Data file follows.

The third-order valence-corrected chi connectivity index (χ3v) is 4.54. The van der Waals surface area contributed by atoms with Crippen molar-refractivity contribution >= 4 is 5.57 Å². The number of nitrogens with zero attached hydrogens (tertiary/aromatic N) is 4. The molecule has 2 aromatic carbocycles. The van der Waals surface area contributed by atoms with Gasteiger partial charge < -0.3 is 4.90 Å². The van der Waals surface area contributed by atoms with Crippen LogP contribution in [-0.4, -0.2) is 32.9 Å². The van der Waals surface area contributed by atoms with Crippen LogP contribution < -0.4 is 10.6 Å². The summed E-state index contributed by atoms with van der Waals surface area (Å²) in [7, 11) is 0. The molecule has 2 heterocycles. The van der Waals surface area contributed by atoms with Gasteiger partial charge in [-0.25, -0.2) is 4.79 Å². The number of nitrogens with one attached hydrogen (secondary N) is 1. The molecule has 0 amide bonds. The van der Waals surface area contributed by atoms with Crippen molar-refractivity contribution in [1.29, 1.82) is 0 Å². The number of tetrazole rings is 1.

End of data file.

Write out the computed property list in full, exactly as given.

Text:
The third-order valence-corrected chi connectivity index (χ3v) is 4.54. The van der Waals surface area contributed by atoms with Crippen molar-refractivity contribution >= 4 is 5.57 Å². The number of nitrogens with zero attached hydrogens (tertiary/aromatic N) is 4. The molecule has 2 aromatic carbocycles. The van der Waals surface area contributed by atoms with Gasteiger partial charge < -0.3 is 4.90 Å². The van der Waals surface area contributed by atoms with Crippen LogP contribution in [-0.4, -0.2) is 32.9 Å². The van der Waals surface area contributed by atoms with Crippen LogP contribution < -0.4 is 10.6 Å². The summed E-state index contributed by atoms with van der Waals surface area (Å²) in [7, 11) is 0. The molecule has 2 heterocycles. The van der Waals surface area contributed by atoms with Gasteiger partial charge in [-0.25, -0.2) is 4.79 Å². The number of nitrogens with one attached hydrogen (secondary N) is 1. The molecule has 0 amide bonds. The van der Waals surface area contributed by atoms with Crippen molar-refractivity contribution in [1.29, 1.82) is 0 Å². The number of tetrazole rings is 1.